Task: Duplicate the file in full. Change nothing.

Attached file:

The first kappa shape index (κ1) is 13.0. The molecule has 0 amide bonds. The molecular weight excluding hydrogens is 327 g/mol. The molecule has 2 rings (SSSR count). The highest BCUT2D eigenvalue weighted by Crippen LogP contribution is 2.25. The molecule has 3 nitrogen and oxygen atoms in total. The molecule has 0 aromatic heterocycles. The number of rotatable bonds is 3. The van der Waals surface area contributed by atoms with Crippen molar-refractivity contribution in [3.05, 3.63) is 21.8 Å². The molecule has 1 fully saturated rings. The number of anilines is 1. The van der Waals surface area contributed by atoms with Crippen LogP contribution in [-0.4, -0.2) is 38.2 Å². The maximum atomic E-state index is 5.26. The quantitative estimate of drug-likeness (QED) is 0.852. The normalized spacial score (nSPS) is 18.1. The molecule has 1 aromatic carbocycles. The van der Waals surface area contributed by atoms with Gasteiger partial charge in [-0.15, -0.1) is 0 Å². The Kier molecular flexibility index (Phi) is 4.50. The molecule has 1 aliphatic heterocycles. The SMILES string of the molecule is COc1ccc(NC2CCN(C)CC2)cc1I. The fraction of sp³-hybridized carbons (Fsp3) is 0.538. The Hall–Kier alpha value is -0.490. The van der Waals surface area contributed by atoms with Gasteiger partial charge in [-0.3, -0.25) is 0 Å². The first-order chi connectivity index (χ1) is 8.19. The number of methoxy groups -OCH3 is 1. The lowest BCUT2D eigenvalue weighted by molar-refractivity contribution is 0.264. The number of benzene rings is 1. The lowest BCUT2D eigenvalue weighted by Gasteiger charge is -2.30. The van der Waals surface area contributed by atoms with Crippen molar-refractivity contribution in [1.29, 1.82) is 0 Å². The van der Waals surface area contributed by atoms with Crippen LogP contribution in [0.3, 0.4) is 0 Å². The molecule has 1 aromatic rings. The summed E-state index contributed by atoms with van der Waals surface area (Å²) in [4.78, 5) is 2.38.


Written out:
The first kappa shape index (κ1) is 13.0. The molecule has 0 amide bonds. The molecular weight excluding hydrogens is 327 g/mol. The molecule has 2 rings (SSSR count). The highest BCUT2D eigenvalue weighted by Crippen LogP contribution is 2.25. The molecule has 3 nitrogen and oxygen atoms in total. The molecule has 0 aromatic heterocycles. The number of rotatable bonds is 3. The van der Waals surface area contributed by atoms with Crippen molar-refractivity contribution in [3.05, 3.63) is 21.8 Å². The molecule has 1 fully saturated rings. The number of anilines is 1. The van der Waals surface area contributed by atoms with Crippen LogP contribution in [-0.4, -0.2) is 38.2 Å². The maximum atomic E-state index is 5.26. The quantitative estimate of drug-likeness (QED) is 0.852. The normalized spacial score (nSPS) is 18.1. The molecule has 1 aromatic carbocycles. The van der Waals surface area contributed by atoms with Gasteiger partial charge in [-0.15, -0.1) is 0 Å². The Kier molecular flexibility index (Phi) is 4.50. The molecule has 1 aliphatic heterocycles. The SMILES string of the molecule is COc1ccc(NC2CCN(C)CC2)cc1I. The fraction of sp³-hybridized carbons (Fsp3) is 0.538. The Hall–Kier alpha value is -0.490. The van der Waals surface area contributed by atoms with Gasteiger partial charge in [-0.3, -0.25) is 0 Å². The first-order chi connectivity index (χ1) is 8.19. The number of methoxy groups -OCH3 is 1. The lowest BCUT2D eigenvalue weighted by molar-refractivity contribution is 0.264. The number of benzene rings is 1. The lowest BCUT2D eigenvalue weighted by Gasteiger charge is -2.30. The van der Waals surface area contributed by atoms with Crippen molar-refractivity contribution in [1.29, 1.82) is 0 Å². The van der Waals surface area contributed by atoms with Crippen LogP contribution in [0.3, 0.4) is 0 Å². The molecule has 1 aromatic rings. The summed E-state index contributed by atoms with van der Waals surface area (Å²) in [4.78, 5) is 2.38.